Conclusions: Students clearly valued the engagement and learning aspects of gamified TP interactions. The overwhelming majority of students surveyed in this study were engaged by the variety of TP games, and gained an interest in microbiology. The methods described in this study may be useful for other educators wishing to expand the utility of ARS in their classrooms.

No MeSH data available.


Summary of student responses to the prompt Engagement/Flow: Please rate the extent to which you agree with the following statements. During TP games…
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Fig3: Summary of student responses to the prompt Engagement/Flow: Please rate the extent to which you agree with the following statements. During TP games…

Mentions: One set of questions probed the engagement value of the various game elements and mechanics. In response to the prompt Engagement/Flow: Please rate the extent to which you agree with the following statements. During TP games…at least 85 % of the respondents agreed or strongly agreed that they enjoyed the friendly peer competition, were focused on the activity, their energy level rose, and they enjoyed the variety of interactions (this prompt included the game examples Individual, Team, Wagering, Mystery Bug) (Fig. 3). In response to specific prompts about the clickers, 79 % of the respondents agreed or strongly agreed that using clickers in class kept them on their toes, 77 % agreed or strongly agreed that using clickers put them in game mode, and 69 % agreed or strongly agreed that they enjoyed holding game devices such as clickers. Sixty-eight percent of the respondents agreed or strongly agreed that during TP games they got an emotional lift. Only 55 % of the respondents agreed or strongly agreed that they were focused on the prize during TP games, the lowest positive response in the engagement category. Rewards were nominal, typically candy in the shape of the microbe(s) covered during that class session. However, for some team competitions, a book or flashcard set was raffled off amongst the winning team.Fig. 3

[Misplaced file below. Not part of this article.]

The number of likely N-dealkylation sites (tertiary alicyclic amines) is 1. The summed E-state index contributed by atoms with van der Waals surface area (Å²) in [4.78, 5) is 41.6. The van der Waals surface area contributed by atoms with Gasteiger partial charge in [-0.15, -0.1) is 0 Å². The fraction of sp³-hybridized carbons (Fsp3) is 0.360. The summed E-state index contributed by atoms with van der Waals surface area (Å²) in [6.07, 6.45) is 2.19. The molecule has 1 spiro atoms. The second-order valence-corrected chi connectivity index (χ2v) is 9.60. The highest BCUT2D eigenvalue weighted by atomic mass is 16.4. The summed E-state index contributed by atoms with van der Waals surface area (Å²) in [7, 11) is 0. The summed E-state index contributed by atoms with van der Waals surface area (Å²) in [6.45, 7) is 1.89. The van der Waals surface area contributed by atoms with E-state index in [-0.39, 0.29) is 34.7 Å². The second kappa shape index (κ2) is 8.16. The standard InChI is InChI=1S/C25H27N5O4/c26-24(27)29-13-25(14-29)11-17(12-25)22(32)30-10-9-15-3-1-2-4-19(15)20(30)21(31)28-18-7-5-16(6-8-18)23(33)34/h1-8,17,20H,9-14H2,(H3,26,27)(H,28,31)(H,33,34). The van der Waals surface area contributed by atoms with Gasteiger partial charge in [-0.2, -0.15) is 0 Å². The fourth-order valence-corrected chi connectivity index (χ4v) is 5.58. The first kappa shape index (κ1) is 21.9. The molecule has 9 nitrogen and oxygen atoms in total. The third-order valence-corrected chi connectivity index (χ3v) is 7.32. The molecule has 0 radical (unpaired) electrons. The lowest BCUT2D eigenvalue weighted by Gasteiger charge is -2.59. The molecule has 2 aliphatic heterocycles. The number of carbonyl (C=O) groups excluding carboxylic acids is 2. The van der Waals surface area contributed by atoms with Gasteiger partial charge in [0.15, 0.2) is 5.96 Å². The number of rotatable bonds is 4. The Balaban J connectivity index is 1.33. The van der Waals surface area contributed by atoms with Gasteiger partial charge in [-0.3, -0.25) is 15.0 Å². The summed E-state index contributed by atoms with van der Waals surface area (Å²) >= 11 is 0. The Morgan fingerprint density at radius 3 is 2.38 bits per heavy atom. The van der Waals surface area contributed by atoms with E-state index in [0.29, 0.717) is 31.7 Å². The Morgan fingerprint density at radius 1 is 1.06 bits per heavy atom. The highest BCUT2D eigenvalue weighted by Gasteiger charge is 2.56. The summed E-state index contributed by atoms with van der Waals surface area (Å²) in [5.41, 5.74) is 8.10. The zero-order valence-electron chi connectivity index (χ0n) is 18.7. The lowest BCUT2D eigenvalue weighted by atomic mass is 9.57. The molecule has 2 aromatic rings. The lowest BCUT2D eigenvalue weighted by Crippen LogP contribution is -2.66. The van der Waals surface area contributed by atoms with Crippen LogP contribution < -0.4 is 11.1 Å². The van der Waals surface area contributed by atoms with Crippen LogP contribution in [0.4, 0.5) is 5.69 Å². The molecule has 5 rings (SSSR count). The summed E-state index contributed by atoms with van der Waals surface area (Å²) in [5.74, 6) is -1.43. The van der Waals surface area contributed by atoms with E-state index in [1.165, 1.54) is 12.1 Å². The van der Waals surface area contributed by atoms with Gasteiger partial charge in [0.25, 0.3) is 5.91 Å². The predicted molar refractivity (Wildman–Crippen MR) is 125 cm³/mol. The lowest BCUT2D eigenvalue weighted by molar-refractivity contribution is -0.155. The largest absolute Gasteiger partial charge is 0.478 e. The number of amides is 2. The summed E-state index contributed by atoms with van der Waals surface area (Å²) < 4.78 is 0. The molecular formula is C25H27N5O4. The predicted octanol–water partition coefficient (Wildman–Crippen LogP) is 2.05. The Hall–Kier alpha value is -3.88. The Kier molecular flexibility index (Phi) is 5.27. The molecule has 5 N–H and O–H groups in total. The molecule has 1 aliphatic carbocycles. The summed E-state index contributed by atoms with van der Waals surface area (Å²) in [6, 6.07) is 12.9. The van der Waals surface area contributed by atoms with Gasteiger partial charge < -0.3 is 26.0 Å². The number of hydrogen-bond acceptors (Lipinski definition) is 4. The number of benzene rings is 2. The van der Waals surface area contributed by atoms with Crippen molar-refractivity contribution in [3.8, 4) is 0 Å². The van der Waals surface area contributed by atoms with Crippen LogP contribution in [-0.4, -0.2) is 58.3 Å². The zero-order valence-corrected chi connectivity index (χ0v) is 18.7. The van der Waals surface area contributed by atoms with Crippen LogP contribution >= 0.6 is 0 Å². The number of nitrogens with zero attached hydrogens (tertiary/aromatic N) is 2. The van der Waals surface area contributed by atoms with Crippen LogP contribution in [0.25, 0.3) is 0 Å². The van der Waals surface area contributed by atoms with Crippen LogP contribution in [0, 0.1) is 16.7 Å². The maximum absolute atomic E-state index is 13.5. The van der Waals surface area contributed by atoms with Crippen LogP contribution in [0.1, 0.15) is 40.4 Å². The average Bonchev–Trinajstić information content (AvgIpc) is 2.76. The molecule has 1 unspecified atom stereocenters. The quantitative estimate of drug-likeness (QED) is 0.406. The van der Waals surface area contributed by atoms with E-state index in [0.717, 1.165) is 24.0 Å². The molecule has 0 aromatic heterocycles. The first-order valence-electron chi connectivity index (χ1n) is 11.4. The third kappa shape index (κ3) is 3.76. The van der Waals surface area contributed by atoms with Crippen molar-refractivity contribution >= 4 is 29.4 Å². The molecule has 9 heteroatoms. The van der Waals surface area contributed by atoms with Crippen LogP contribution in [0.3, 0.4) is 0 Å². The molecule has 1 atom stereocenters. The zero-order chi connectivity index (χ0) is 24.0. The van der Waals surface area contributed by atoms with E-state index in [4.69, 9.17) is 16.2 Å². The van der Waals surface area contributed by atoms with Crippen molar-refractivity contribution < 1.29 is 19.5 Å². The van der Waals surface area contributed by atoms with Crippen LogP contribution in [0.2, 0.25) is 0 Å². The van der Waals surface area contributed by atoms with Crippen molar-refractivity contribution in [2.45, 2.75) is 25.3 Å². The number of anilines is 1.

Student perceptions of gamified audience response system interactions in large group lectures and via lecture capture technology.

Pettit RK, McCoy L, Kinney M, Schwartz FN - BMC Med Educ (2015)

Summary of student responses to the prompt Engagement/Flow: Please rate the extent to which you agree with the following statements. During TP games…
© Copyright Policy - open-access